Oracle sought to dispel any doubts about its commitment to OpenOffice.org on Wednesday, announcing its participation in the ODF Plugfest event in Brussels this week and talking up future development plans for the open source productivity suite.
Programmers and testers at the vendor "will continue developing, improving, and supporting OpenOffice.org as open source, building on the 7.5 million lines of code already contributed to the community," Oracle said in a statement. The company welcomes community contributions to the code base, it adds.
Oracle's announcement follows last month's move by some OpenOffice.org contributors to create an offshoot version of the suite under the name LibreOffice.
The group also formed a new organisation called the Document Foundation, which released a "Next Decade Manifesto" on Wednesday. It lays out the group's philosophical principles, which include the rejection of "office productivity tools by monopoly suppliers" and the embrace of "an open and transparent peer-reviewed software development process where technical excellence is valued."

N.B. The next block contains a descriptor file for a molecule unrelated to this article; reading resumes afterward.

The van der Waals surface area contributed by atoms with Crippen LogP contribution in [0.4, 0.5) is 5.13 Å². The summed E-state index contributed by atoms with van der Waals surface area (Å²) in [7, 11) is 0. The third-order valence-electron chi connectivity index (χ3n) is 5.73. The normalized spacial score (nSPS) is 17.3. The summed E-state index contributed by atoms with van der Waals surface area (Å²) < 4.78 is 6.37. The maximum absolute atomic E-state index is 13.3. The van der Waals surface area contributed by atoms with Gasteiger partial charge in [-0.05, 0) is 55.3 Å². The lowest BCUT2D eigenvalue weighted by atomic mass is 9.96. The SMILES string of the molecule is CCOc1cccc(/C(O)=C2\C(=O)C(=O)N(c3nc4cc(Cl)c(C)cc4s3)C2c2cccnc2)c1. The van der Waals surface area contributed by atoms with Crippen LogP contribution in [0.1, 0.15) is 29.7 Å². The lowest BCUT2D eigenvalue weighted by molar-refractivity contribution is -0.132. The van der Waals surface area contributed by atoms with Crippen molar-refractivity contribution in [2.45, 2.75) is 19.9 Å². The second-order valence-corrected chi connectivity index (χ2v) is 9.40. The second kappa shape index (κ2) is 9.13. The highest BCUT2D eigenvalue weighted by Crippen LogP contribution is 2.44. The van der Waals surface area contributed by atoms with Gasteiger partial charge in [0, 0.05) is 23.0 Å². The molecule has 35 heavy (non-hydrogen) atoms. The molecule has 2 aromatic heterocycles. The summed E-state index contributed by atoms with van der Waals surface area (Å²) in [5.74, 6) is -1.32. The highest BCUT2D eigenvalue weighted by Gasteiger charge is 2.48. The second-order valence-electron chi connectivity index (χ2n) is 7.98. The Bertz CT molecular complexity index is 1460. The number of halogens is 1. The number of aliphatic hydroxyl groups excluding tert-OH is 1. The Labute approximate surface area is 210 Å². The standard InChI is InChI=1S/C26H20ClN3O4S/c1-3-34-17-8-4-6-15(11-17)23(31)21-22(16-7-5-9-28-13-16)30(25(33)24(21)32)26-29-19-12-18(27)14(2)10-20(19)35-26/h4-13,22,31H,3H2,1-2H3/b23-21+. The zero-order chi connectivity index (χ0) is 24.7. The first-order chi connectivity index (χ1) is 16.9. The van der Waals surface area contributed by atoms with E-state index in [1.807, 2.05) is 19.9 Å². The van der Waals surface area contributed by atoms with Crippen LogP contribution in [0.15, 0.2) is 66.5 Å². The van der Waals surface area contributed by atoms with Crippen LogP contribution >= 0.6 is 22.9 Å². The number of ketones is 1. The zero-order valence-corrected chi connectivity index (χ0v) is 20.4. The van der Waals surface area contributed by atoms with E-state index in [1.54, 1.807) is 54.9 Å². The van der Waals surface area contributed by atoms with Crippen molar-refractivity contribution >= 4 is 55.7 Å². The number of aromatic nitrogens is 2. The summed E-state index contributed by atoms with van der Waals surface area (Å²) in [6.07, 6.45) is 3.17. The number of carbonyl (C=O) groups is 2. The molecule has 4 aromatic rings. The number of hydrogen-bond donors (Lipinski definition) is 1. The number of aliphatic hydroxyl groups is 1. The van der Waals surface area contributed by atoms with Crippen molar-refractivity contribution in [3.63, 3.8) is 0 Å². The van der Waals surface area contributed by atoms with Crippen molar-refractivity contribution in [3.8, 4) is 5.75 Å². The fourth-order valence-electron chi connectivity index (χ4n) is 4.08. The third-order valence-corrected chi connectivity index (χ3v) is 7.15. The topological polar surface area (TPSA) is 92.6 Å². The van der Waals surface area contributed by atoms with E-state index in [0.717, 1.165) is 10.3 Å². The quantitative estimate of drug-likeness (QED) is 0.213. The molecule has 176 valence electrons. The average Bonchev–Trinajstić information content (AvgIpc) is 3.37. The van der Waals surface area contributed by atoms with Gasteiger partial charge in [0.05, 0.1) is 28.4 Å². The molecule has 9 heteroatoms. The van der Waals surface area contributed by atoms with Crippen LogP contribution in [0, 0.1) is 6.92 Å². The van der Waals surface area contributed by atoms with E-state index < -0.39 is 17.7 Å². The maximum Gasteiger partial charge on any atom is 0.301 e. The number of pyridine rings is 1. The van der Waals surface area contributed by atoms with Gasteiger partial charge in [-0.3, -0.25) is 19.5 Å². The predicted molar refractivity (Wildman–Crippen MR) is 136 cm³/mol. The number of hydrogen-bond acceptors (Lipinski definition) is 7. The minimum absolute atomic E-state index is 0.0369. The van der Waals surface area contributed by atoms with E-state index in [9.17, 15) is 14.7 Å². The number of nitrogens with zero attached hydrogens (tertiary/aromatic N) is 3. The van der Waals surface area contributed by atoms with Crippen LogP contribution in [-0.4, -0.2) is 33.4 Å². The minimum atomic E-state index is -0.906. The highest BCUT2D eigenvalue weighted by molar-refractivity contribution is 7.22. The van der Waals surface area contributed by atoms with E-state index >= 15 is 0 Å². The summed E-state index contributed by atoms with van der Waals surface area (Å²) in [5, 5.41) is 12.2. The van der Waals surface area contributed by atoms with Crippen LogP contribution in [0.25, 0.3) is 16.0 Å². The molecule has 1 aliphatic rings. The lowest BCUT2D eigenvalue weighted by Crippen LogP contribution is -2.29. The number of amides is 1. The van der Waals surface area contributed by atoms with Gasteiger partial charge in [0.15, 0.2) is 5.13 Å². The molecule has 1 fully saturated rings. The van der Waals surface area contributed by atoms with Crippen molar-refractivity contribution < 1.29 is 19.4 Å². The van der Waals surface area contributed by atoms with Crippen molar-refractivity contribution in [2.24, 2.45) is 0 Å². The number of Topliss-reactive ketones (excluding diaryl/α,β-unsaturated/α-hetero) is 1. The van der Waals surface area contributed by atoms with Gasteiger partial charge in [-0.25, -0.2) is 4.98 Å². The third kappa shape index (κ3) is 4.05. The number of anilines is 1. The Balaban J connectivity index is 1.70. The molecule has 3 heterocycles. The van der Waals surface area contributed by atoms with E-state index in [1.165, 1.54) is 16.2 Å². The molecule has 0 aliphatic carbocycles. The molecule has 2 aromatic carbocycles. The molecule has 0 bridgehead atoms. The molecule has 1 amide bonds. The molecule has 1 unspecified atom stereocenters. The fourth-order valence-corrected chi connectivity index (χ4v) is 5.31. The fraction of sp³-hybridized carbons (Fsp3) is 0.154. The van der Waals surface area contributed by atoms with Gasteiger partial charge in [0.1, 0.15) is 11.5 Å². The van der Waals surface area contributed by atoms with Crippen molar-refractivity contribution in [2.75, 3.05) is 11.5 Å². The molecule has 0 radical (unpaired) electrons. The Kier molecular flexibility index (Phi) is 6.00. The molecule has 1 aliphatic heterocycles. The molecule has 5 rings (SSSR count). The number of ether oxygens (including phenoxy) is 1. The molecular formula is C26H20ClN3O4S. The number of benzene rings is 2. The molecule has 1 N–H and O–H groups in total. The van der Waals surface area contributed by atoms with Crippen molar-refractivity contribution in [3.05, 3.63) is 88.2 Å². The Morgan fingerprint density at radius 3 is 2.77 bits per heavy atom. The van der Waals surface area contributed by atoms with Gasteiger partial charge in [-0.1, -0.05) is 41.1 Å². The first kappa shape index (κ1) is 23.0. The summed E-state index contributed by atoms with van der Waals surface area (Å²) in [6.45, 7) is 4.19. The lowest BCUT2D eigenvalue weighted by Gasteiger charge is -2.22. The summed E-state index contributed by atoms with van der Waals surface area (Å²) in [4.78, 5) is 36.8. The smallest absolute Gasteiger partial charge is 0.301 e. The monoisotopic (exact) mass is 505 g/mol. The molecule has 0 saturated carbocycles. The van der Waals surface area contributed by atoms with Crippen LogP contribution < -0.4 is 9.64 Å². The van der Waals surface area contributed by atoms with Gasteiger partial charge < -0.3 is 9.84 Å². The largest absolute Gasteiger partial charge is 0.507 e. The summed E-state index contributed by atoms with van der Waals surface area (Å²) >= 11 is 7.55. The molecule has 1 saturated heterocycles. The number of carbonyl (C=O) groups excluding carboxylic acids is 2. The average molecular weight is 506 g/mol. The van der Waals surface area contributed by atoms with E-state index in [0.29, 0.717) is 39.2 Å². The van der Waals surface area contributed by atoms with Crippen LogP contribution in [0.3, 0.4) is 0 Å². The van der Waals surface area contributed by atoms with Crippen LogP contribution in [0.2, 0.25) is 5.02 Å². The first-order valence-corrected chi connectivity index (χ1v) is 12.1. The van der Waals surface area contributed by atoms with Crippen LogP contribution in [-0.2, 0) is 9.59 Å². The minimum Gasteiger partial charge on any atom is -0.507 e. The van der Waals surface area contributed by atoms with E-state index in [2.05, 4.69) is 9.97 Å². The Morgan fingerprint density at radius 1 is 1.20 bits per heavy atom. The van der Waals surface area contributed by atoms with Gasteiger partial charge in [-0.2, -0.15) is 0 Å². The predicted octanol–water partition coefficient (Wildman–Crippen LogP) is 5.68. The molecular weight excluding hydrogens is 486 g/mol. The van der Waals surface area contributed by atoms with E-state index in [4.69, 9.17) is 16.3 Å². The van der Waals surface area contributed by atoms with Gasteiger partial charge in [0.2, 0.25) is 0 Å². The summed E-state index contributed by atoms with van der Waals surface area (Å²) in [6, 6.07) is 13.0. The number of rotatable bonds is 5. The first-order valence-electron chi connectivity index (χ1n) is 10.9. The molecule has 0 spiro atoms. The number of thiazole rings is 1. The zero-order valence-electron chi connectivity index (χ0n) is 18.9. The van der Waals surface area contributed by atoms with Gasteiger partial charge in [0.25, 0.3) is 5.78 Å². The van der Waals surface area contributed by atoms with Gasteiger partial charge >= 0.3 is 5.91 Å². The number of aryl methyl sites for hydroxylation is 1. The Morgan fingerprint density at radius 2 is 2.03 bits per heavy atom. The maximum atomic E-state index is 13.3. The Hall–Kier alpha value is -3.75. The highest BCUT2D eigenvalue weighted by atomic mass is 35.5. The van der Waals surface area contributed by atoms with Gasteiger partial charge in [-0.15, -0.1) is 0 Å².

LibreOffice has support from a number of major vendors, including Google, Red Hat and Novell.
Last week, the group said a beta of LibreOffice had been downloaded more than 80,000 times and code contributions had already been made.
The group has said it has no intentions of creating a commercial product based on LibreOffice, although nothing stands in the way of vendors doing so.
Oracle itself sells Oracle OpenOffice, a product based on the OpenOffice.org code base that bundles in additional tools and extensions, including a Microsoft SharePoint connector.
The Document Foundation, which could not immediately be reached for comment Wednesday, has invited Oracle to join the organisation and donate the OpenOffice.org brand name. An Oracle spokeswoman declined to comment on the status of that request.
Now read Glyn Moody's blog: OpenOffice.org discovers the joy of forking